This obsession stemmed from watching a video online, where a poor young girl was subjected to the same tests lab rats go through just to see if your favourite mascara is going to turn your eyelashes the correct shade of blue.
Cruelty free products are a favourite of mine, but I would never introduce myself in the following way, “Hi, my names Carrie and I believe in cruelty free”. As I’m a firm believer in the fact that everyone can make their own decisions, have an opinion or sit on the fence if they want to.
We stereotype and categorise, but that man with the nose ring and an arm full of tattoos could be the best doctor we’ve ever known. We eat organically because we’re told that processed food will cause cancer. But in the future, we’ll probably be told that eating clean causes cancer too.
Buying a hybrid car so we look like we’re saving the environment, but taking an opportunity to switch to petrol to gain some speed and sound like a “bad boy” racer on the motorway.
Sitting on the fence is the inability to choose between two sides, or a lack of courage to decide. I mean most people have no issue supporting their favourite football team, but struggle in reference to political discussions.
Striving for knowledge for a better understanding of a situation. But does that just make it more confusing?
I was once told that only truly intelligent people can see both sides of an argument. You don’t have to agree, you just have to see the other point of view.
In light of this I’m in agreement with Tim Minchin, who once sang,
“You can’t see which grass is greener. Chances are it’s neither, and either way it’s easier to see the difference, when you’re sitting on the fence”
Wednesday, 3 January 2018
I’ve never had to share a bath with a sibling, or use second hand bath water with the concern that it contained a little more than the days dirt. I’ve never not had central heating or a hot a shower, apart from the one winter when the boiler broke, but that’s a different story.
I don’t remember black and white TV and I’ve always had a remote to save myself from getting up and changing the channel using the huge buttons on the side of the TV that I’ve heard so much about. There’s always been over 600 channels to choose from, and Netflix on weekends.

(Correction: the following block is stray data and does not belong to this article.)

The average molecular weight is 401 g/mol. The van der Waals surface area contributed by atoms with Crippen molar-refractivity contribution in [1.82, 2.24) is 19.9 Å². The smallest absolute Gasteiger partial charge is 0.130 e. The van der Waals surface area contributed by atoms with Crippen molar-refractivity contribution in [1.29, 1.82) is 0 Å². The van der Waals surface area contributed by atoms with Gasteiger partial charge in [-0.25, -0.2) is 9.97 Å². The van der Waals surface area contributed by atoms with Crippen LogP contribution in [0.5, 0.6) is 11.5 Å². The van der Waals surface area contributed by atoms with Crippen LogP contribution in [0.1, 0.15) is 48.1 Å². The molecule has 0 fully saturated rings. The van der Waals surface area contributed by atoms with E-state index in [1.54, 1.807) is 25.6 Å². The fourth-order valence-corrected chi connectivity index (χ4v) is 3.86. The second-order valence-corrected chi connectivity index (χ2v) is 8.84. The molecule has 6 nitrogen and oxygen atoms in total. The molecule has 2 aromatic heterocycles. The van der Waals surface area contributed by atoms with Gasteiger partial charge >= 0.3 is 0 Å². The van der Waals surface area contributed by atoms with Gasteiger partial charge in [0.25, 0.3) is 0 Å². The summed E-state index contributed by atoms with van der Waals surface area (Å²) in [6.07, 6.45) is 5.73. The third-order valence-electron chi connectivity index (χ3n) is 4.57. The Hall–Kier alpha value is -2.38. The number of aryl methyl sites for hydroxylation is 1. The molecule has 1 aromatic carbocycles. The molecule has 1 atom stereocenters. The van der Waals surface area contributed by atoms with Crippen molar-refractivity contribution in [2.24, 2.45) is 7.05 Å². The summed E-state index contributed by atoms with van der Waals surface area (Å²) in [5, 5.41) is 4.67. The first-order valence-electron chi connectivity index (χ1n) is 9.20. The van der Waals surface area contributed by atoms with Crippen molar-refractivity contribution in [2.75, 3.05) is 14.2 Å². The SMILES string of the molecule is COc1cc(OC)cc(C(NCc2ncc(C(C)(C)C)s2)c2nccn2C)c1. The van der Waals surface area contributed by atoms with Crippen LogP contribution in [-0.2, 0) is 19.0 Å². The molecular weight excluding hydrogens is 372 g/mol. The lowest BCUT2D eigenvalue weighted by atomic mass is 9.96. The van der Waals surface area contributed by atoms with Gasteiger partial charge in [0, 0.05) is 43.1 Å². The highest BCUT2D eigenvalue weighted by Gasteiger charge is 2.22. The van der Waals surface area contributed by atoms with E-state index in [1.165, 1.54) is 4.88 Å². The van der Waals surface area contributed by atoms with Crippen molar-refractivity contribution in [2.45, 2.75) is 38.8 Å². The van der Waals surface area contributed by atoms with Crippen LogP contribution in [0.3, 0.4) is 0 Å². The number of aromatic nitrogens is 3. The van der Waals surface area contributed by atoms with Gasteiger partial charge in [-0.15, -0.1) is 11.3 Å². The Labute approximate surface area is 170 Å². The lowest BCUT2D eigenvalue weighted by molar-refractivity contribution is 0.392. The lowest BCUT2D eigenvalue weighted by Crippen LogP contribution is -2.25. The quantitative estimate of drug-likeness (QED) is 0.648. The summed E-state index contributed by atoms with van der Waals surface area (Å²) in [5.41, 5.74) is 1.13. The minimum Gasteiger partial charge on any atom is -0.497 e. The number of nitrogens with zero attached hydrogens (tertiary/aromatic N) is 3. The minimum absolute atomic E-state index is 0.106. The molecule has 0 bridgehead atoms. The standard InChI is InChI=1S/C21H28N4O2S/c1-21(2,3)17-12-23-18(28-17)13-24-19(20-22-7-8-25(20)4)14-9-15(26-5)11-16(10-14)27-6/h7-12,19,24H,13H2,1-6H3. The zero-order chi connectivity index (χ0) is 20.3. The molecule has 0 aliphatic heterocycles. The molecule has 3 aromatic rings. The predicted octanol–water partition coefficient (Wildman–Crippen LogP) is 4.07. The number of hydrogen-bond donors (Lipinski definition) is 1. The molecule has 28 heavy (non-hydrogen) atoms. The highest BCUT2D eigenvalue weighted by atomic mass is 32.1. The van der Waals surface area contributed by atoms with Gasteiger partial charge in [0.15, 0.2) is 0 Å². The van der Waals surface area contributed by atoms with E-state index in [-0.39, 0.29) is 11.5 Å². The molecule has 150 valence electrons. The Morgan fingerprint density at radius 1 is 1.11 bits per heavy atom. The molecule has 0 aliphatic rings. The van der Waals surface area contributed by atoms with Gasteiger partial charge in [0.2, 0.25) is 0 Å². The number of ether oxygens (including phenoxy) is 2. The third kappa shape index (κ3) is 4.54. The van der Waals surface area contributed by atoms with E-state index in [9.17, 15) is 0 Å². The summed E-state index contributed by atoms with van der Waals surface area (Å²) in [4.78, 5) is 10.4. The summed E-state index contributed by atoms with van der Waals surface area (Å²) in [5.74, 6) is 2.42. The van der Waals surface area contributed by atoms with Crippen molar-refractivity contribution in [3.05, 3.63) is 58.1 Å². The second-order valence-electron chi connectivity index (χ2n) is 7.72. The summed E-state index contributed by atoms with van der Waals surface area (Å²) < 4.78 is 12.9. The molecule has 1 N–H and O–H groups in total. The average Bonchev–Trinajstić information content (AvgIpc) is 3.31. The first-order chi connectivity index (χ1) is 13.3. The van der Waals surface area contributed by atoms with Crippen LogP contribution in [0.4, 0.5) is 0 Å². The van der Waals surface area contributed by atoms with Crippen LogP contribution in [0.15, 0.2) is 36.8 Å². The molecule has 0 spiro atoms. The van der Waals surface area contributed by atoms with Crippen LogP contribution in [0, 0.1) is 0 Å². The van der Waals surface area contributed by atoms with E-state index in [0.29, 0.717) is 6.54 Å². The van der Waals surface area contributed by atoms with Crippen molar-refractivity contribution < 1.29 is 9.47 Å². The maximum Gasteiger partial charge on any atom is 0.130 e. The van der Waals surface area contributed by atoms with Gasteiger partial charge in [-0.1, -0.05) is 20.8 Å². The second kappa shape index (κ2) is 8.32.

So, in an age when life is documented on social media, I often find myself aimlessly scrolling through Facebook and Instagram and wondering are the people I follow truly happy?
The latest gym selfie, a night out with the best people which resulted in a bad head and an empty wallet, ever changing relationship status’ and pictures of the worlds cutest dog fill my screen and are seen as representations of a perfect life.
But was life not more perfect when families spent time together, with their heads up looking at each other and talking, instead of down, looking at a phone and telling the world what they’re having for dinner? Playing outside, not on an Xbox? Talking, not tweeting?
When did it become normal for kids to watch videos of other children opening presents? Where’s the excitement in an ever-growing impatience to watch their favourite TV show at any time thanks to the presence of OnDemand? I remember eagerly awaiting The Queens Nose at 4.30 followed by Biker Grove at 5. If something wasn’t in the TV Guide you weren’t watching it, simple.
Am I guilty of sharing too much on my Instagram? Probably. Would I rather have had the chance to be the first in that week’s bath water? Should there still only be 4 TV channels, rather than 600? Would that simple life be better than an unrealistic version of perfect?
We do some work with Age UK, and I recently heard about their new scheme where they ask for volunteers to call or visit an elderly person once a week. Such a simple yet great idea I thought. Not only does it provide somebody with comfort and company, it gives us a chance to see a person without the use of social media and bring someone a small moment of true happiness. It’s things like this that should be documented on media.
Though I was nervous about suggesting this idea to my colleagues, I needn’t have worried…we’ve got a new activity to keep us busy next year.
To quote The Smiths,
“It’s easy to laugh, it’s easy to hate. It takes strength to be gentle and kind”